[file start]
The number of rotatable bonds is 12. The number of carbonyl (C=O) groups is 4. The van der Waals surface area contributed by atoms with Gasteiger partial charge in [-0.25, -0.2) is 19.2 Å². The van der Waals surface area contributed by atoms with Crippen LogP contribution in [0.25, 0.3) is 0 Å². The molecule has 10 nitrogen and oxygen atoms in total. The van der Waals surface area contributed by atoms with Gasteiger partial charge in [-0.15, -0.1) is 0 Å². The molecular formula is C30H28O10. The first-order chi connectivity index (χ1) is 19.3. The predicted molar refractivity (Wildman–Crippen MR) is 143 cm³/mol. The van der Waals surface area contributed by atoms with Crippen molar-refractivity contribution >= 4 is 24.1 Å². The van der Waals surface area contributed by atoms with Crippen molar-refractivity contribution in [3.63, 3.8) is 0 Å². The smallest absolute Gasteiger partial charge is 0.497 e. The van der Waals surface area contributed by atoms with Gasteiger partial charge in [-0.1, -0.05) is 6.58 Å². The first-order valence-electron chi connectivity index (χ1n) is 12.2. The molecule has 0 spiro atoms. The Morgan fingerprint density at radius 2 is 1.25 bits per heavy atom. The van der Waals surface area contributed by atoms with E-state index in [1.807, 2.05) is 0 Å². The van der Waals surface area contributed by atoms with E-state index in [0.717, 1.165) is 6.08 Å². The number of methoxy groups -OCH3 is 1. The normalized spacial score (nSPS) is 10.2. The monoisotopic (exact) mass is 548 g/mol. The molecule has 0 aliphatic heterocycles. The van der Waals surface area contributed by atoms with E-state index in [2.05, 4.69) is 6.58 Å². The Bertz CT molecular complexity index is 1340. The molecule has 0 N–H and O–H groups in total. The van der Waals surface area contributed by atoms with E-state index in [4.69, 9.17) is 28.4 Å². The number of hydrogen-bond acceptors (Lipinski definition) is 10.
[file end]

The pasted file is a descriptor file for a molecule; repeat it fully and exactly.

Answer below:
The number of rotatable bonds is 12. The number of carbonyl (C=O) groups is 4. The van der Waals surface area contributed by atoms with Gasteiger partial charge in [-0.25, -0.2) is 19.2 Å². The van der Waals surface area contributed by atoms with Crippen LogP contribution in [0.25, 0.3) is 0 Å². The molecule has 10 nitrogen and oxygen atoms in total. The van der Waals surface area contributed by atoms with Gasteiger partial charge in [-0.15, -0.1) is 0 Å². The molecular formula is C30H28O10. The first-order chi connectivity index (χ1) is 19.3. The predicted molar refractivity (Wildman–Crippen MR) is 143 cm³/mol. The van der Waals surface area contributed by atoms with Crippen molar-refractivity contribution >= 4 is 24.1 Å². The van der Waals surface area contributed by atoms with Crippen molar-refractivity contribution in [3.63, 3.8) is 0 Å². The smallest absolute Gasteiger partial charge is 0.497 e. The van der Waals surface area contributed by atoms with Gasteiger partial charge in [-0.1, -0.05) is 6.58 Å². The first-order valence-electron chi connectivity index (χ1n) is 12.2. The molecule has 0 spiro atoms. The Morgan fingerprint density at radius 2 is 1.25 bits per heavy atom. The van der Waals surface area contributed by atoms with E-state index in [1.807, 2.05) is 0 Å². The van der Waals surface area contributed by atoms with E-state index in [0.717, 1.165) is 6.08 Å². The number of methoxy groups -OCH3 is 1. The normalized spacial score (nSPS) is 10.2. The monoisotopic (exact) mass is 548 g/mol. The molecule has 0 aliphatic heterocycles. The van der Waals surface area contributed by atoms with E-state index in [2.05, 4.69) is 6.58 Å². The Bertz CT molecular complexity index is 1340. The molecule has 0 N–H and O–H groups in total. The van der Waals surface area contributed by atoms with E-state index in [4.69, 9.17) is 28.4 Å². The number of hydrogen-bond acceptors (Lipinski definition) is 10.